South Africa has started a week of mourning for Archbishop Emeritus Desmond Tutu, who died Sunday at the age of 90. Cape Town’s St George’s Cathedral will toll its bells every day at noon through Friday in honor of the anti-apartheid hero before a Saturday funeral service.
The bells at St. George’s Cathedral rang out for 10-minutes on Monday. It was here that Archbishop Tutu gave refuge to many during the dark days of apartheid.
His non-violent campaign won him international recognition including the Nobel Peace Prize in 1984. He was also greatly loved by his countrymen and women. Veteran journalist Ayesha Ismail explains.
“You know as a South African and as a journalist when I think about Archbishop Desmond Tutu, I think about love, I think about justice, I think about peace and I think about compassion. Archbishop Desmond Tutu was the one who opened the doors of this cathedral when we were fighting the apartheid regime during the height of apartheid and during the state of emergency, we were teargassed, we were sjambokked and it was the archbishop who opened these doors for us to come and seek refuge. He will be deeply missed and I think I can safely say that South Africa has lost its moral compass,” said the journalist.
Once democracy was established in South Africa in 1994, Tutu continued to campaign for human rights, championing all kinds of causes around the world.
In recent years, he also spoke out against the African National Congress which is in power in South Africa. He was outraged by the unchecked corruption within the party.
Children and young people were close to his heart. He was a patron of many trusts. The CEO of one of them, Jason Falken, said even when Tutu was ill, the archbishop was in email contact with him so they could work out a plan to ensure funding came in after he passed on.
“Not only for the trust but for our beneficiaries the Tygerberg Children’s Hospital it’s been immense. You know the arch and Ma Leah their many visits to the hospital were always filled with joy and laughter and the kids really look out for that. But over and above that, the arch was also very instrumental, especially in the early years of the trust in raising significant funds specifically for the purpose of much-needed medical equipment which ran into the hundreds of thousands of rand,” he said.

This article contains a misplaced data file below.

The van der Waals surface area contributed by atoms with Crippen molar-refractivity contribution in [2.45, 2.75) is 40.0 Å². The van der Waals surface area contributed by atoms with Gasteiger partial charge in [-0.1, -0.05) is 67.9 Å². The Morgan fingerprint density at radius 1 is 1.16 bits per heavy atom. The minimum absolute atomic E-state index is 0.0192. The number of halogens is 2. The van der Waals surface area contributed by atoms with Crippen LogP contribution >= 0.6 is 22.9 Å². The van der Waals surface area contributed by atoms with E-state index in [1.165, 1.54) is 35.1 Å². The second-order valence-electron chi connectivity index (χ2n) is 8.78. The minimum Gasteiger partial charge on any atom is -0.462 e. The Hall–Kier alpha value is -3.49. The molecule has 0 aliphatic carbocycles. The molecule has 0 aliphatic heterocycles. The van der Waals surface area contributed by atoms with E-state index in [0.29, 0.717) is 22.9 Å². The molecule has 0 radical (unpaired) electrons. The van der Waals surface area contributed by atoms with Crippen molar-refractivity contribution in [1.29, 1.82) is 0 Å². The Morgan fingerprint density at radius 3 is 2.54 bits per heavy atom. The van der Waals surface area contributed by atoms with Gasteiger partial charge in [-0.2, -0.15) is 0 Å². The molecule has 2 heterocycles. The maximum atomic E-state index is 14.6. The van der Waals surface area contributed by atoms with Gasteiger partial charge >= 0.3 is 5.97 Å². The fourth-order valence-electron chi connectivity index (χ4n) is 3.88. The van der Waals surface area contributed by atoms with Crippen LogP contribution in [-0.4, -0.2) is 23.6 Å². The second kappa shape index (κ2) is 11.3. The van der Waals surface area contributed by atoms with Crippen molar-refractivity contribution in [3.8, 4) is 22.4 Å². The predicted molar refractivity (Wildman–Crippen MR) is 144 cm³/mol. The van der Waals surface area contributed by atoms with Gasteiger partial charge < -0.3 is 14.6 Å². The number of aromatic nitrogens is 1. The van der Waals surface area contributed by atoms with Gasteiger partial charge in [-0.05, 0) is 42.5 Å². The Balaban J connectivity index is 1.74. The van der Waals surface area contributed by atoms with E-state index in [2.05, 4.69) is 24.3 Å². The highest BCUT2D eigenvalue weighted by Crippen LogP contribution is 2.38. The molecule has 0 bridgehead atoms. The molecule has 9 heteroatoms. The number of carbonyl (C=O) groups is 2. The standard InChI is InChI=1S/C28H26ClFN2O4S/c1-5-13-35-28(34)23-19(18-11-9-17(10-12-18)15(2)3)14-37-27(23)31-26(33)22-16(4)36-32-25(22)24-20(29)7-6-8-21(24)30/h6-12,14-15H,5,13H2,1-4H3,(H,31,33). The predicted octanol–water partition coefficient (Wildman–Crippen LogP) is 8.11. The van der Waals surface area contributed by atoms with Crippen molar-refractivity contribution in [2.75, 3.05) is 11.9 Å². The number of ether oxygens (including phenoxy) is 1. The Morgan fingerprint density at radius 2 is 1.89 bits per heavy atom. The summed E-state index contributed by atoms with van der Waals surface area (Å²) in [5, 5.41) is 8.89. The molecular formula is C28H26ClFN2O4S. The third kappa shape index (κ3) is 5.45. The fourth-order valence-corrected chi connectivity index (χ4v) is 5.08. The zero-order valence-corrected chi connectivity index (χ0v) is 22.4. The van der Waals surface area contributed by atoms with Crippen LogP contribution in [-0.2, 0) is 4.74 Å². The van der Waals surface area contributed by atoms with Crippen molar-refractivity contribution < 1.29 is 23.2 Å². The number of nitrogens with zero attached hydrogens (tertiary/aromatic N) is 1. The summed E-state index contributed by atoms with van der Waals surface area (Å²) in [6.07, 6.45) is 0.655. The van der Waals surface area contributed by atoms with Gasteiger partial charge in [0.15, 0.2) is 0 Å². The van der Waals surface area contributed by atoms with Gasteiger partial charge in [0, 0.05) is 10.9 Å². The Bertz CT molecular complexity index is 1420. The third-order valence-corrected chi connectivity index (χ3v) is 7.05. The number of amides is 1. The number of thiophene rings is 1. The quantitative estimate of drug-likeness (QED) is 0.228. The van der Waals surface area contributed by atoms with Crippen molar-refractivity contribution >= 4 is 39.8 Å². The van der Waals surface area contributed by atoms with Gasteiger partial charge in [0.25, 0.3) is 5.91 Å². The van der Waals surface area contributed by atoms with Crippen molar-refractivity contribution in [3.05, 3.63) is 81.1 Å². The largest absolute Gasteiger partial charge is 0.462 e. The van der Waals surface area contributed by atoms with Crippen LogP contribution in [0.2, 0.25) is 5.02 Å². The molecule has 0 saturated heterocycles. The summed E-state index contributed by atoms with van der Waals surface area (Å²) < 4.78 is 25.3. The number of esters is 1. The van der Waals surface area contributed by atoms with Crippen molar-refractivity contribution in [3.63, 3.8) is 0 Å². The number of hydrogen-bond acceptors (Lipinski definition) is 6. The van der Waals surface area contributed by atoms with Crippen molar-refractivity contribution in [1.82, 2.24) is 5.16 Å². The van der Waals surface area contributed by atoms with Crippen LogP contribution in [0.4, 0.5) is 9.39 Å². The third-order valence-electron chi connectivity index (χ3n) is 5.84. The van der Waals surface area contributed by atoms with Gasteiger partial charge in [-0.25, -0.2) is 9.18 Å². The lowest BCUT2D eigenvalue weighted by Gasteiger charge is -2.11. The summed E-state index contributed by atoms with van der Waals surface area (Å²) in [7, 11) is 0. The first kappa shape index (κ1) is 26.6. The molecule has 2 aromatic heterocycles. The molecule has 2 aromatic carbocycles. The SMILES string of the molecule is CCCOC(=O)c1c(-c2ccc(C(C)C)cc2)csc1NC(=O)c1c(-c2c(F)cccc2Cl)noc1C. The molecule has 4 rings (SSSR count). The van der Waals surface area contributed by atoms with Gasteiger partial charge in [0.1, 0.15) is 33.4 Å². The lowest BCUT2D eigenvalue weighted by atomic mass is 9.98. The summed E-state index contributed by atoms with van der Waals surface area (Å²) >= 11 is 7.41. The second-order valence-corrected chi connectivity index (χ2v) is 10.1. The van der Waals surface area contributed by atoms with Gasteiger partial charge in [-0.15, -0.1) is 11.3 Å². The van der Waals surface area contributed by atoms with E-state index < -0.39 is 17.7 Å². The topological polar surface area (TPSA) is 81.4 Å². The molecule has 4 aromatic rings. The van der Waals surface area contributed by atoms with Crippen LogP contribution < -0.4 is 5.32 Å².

The assistant priest at St. George’s Cathedral, Marcus Slingers, said it was a great privilege to have visited Tutu at his home in Milnerton, a Cape Town suburb, for about 40 minutes each day.
“We are all saddened by this great loss. The dean and I and others, you know in these last few months, had the opportunity of celebrating the eucharist with him every day and that was part of his life and I’ve just been privileged to have been part of it. And what a man of God and humble,” he said.
The archbishop’s 66-year marriage to Leah Tutu was admired by many. They had four children: Trevor, Thandeka, Naomi and Mpho. Father Marcus said on his visits to Tutu, Mrs. Tutu would tell him stories over cups of tea about how they supported each other.
“And how the two of them had just done things together. Everything that they’ve done, they’ve done together and our hearts and our prayers, our thoughts are with her and the rest of the family,” he said.
A number of events are planned for this week, including a memorial service which the South African Council of Churches will host on Wednesday.
Archbishop Tutu’s body will lie in state at St. George’s Cathedral on Friday. His funeral will take place there on Saturday.